Thursday, March 20, 2008

NLP Techniques Rapport Anchoring Swish Reframing Parts integration

NLP Techniques

NLP proposed a number of simple techniques involving matching, pacing and leading for establishing rapport with people. There are a number of techniques explored in NLP that are supposed to be beneficial in building and maintaining rapport such as: matching and pacing non-verbal behavior (body posture, head position, gestures, voice tone, and so forth) and matching speech and body rhythms of others (breathing, pulse, and so forth).

Anchoring is the process by which a particular state or response is associated (anchored) with a unique anchor. An anchor is most often a gesture, voice tone or touch but could be any unique visual, auditory, kinesthetic, olfactory or gustatory stimulus. It is claimed that by recalling past resourceful states one can anchor those states to make them available in new situations. A psychotherapist might anchor positive states like calmness and relaxation, or confidence in the treatment of phobias and anxiety, such as in public speaking. Proponents state that anchors are capable of being formed and reinforced by repeated stimuli, and thus are analogous to classical conditioning.

Anchoring appears to have been imported into NLP from family systems therapy as part of the 'model' of Virginia Satir.

Swish is a novel visualization technique for reducing unwanted habits. The process involves disrupting a pattern of thought that usually leads to an unwanted behavior such that it leads to a desired alternative. The process involves visualizing the trigger or 'cue image' that normally leads to the unwanted behavior pattern, such as a smoker's hand with a cigarette moving towards the face. The cue image is then switched a number of times with a visualization of a desired alternative, such as a self-image looking resourceful and fulfilled. The swish is tested by having the person think of the original cue image that use to lead to the undesired behavior, or by presenting the actual cue such as a cigarette to the client, while observing the responses. If the client stays resourceful then the process is complete. The name swish comes from the sound made by the practitioner/trainer as the visualizations are switched. Swish also makes use of submodalities, for example, the internal image of the unwanted behavior is typically shrunk to a small and manageable size and the desired outcome (or self-image) is enhanced by making it brighter and larger than normal. The swish was first published by Richard Bandler.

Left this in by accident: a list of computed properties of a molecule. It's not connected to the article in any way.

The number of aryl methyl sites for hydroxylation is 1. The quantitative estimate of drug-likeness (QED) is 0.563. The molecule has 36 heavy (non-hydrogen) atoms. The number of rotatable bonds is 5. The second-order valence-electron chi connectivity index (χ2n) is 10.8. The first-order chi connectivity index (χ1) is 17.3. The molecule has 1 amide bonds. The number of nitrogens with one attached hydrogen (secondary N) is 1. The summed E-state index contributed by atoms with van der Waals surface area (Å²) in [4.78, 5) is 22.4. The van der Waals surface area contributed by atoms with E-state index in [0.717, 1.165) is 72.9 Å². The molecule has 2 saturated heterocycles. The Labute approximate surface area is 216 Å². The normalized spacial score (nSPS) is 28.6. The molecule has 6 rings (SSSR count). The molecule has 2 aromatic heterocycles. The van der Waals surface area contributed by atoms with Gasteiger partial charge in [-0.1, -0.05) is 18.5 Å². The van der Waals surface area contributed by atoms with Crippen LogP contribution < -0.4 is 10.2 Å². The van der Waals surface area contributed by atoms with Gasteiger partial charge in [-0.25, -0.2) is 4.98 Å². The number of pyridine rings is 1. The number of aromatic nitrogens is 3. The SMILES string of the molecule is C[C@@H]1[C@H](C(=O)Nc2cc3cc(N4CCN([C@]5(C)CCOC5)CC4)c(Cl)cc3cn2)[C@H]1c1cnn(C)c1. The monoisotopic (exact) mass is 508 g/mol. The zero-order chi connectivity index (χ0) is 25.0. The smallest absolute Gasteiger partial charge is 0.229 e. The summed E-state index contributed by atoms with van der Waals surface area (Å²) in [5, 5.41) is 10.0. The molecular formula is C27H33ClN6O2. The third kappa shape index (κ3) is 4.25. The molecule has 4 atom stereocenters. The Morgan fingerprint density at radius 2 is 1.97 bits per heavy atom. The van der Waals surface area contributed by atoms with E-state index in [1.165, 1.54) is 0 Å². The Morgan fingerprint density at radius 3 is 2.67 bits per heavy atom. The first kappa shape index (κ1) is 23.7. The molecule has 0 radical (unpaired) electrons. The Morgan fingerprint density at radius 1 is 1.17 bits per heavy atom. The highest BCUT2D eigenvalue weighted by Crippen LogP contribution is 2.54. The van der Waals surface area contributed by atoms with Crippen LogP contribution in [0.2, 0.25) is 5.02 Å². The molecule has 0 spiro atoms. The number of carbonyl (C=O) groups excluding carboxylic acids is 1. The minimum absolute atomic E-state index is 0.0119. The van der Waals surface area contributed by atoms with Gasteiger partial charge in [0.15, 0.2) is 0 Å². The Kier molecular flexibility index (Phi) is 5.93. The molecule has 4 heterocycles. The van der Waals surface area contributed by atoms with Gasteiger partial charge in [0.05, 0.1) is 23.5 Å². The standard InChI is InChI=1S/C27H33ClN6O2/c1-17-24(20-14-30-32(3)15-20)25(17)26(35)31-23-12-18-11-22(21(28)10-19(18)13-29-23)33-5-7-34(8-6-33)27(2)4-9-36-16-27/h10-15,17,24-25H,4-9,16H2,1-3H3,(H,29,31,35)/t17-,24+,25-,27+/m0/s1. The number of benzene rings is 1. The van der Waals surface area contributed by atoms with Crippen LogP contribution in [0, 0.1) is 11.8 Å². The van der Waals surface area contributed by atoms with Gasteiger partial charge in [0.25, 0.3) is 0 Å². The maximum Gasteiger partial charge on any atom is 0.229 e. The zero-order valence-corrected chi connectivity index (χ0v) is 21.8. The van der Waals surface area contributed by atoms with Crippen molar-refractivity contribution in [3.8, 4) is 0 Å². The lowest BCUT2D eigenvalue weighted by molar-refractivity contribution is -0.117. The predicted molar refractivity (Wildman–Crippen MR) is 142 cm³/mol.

In NLP, reframing is the process whereby an element of communication is presented so as to transform an individual's perception of the meanings or "frames" attributed to words, phrases and events. By changing the way the event is perceived "responses and behaviors will also change. Reframing with language allows you to see the world in a different way and this changes the meaning. Reframing is the basis of jokes, myths, legends, fairy tales and most creative ways of thinking." The concept was common to a number of therapies prior to NLP. For example, it appeared in the approaches of Virginia Satir, Fritz Perls and Milton Erickson and in strategic therapy of Paul Watzlawick. There are examples in children's literature. Pollyanna, for example, would play The Glad Game whenever she felt downhearted to remind herself of the things that she could do, and not worry about the things that she could not change.

Six step reframe
An example of reframing is found in the six-step reframe which involves distinguishing between an underlying intention and the consequent behaviors for the purpose of achieving the intention by different and more successful behaviors. It is based on the notion that there is a positive intention behind all behaviors, but that the behaviors themselves may be unwanted or counterproductive in other ways. NLP uses this staged process to identify the intention and create alternative choices to satisfy that intention.

Ecology and congruency
Ecology in NLP deals with the relationship between a client and his or her natural, social and created environments and how a proposed goal or change might retreat to his or her relationships and environment. It is a frame within which the desired outcome is checked against the consequences client's life and mind as systemic processes. It treats the client's relationship with self as a system and his or her relationship with others as subsystems that interact so when someone considers a change it is important therefore to take into account the consequences on the system as a whole. Like gestalt therapy a goal of NLP is to help the client choose goals and make changes that achieve a sense of personal congruency and integrity with personal and other aspects of the client's life.

Parts integration
Parts Integration creates a metaphor of different aspects (parts) of ourselves which are in conflict due to different goals, perceptions and beliefs. 'Parts integration' is the process of 'identifying' these parts and negotiating (or working) with each of these parts separately & together, with a goal of resolving internal conflict. Successful parts negotiation occurs by listening to and providing opportunities to meet the needs of each part and adequately addressing each part's interests so that they are each satisfied with the desired outcome. It often involves negotiating with the conflicting parts of a person to achieve resolution. Parts integration appears to be modeled on 'parts' from family therapy and has similarities to ego-state therapy in psychoanalysis in that it seeks to resolve conflicts that constitute a "family of self" within a single individual.